North Korea’s leaders have been threatening the world with nuclear strikes and war for decades now, to the point that the international community has branded the small country as the Boy who Cried Wolf. In fact, world leaders are probably resistant to making peace talks effort with North Korea’s new leader Kim-Jong Un. While Kim-Jong Un’s international relations efforts might seem borderline delusional, in truth he is just partaking in negotiations tactics well-known and understood in North Korea. Everything from shutting down the business district at the border between South and North Korea to creating a map of cities in America. North Korea is supposedly considering to target are examples of North Korea’s negotiation strategies of brinkmanship, playing for time, and punuigi. While it’s doubtful any other world leaders want to take a page out of North Korea’s international mediation plan book, it’s essential for people to understand where North Korea is coming in an effort to move ahead peacefully and to learn to negotiate.
The American public and media often paint North Korea’s 27-year old leader Kim-Jong Un, and his father and grandfather before him, as a spoiled, unstable, and moderately delusional leader who turns a blind eye to the poverty in his country while threatening nuclear war. North Korea’s latest threats even has Secretary of State John Kerry on Asian business trips and the US government attempting negotiations. But here’s the thing about North Korea: they just don’t negotiate like Western countries do. Here are three of North Korea’s unusual negotiation tactics:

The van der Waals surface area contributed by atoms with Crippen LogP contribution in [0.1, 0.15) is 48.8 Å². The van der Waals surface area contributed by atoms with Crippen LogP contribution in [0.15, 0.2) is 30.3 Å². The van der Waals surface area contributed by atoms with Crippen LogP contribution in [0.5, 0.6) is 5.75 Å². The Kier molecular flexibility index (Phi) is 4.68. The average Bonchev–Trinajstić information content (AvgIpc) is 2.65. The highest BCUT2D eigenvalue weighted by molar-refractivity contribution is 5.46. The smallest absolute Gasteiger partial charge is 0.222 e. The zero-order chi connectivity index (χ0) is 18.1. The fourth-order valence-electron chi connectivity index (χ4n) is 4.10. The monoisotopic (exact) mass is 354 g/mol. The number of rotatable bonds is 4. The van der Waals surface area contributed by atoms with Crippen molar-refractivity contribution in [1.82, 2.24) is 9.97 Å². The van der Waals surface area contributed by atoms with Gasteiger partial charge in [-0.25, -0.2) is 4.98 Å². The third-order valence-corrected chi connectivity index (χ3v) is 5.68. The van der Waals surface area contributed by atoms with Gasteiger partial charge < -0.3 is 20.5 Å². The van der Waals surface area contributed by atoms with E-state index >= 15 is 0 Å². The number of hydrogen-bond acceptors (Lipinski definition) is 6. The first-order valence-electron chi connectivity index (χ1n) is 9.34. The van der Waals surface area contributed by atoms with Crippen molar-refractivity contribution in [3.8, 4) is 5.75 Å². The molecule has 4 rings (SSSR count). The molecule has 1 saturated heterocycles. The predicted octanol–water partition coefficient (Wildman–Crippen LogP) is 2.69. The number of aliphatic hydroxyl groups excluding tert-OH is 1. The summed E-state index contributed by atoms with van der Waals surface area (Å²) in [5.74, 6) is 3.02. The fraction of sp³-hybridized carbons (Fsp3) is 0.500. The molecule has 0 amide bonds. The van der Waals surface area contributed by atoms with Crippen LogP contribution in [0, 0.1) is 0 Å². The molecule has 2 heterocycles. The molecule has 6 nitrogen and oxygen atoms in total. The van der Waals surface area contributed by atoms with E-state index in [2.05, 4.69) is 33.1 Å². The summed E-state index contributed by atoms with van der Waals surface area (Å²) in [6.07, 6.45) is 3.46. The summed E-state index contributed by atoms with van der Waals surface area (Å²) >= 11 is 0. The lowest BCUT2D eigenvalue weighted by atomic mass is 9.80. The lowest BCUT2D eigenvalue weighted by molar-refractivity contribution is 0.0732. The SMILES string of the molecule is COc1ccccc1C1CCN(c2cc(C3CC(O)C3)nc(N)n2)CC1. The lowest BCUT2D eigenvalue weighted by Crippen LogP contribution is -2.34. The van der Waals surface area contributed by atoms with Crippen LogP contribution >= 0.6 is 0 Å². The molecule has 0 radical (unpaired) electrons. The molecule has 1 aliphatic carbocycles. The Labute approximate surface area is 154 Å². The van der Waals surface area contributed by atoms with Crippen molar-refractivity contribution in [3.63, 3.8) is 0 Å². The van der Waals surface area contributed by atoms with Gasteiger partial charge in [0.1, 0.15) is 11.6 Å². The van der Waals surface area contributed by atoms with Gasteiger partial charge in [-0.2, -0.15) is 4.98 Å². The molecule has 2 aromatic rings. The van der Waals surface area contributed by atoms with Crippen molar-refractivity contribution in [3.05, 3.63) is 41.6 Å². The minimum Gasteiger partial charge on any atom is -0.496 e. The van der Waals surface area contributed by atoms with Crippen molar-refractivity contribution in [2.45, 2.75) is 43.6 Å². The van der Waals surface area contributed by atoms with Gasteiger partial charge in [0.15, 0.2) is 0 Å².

- Brinkmanship: Brinkmanship is a game of chicken in international negotiations terms. A country will threaten wildly and widely until the opposing country simply backs down. For the last year, North Korea has been announcing missile tests and war threats to countries including America, Japan, South Korea, and more in attempts of pushing the rest of the world to the brink before hopefully backing down and coughing up much needed aid for North Korea.
- Playing Time: For almost eight years, the Clinton Administration was in negotiation talks with North Korea. While you could argue America forgoes manners for getting down to business, in truth, North Korea may have stretched out these talks to buy extra time for continuing to manufacture missiles or nuclear weapons before a cutoff date for such production was set.
- Punuigi: Punuigi loosely translates to “atmosphere,” and refers to the idea that a friendly and trusting atmosphere must be set before North Korea even considers entering into negotiations. North Korean leaders refuse to move forward with business focused negotiations until they feel 100% satisfied the other country they are speaking with are truly North Korea’s friend and will not do anything to embarrass them. After 9/11, the Bush administration placed North Korea on the Axis of Evil list and the two countries hardly spoke at all from 2004-2005. The U.S. had shamed North Korea therefore the little country opted to just freeze out America with the silent treatment because Punuigi was lost.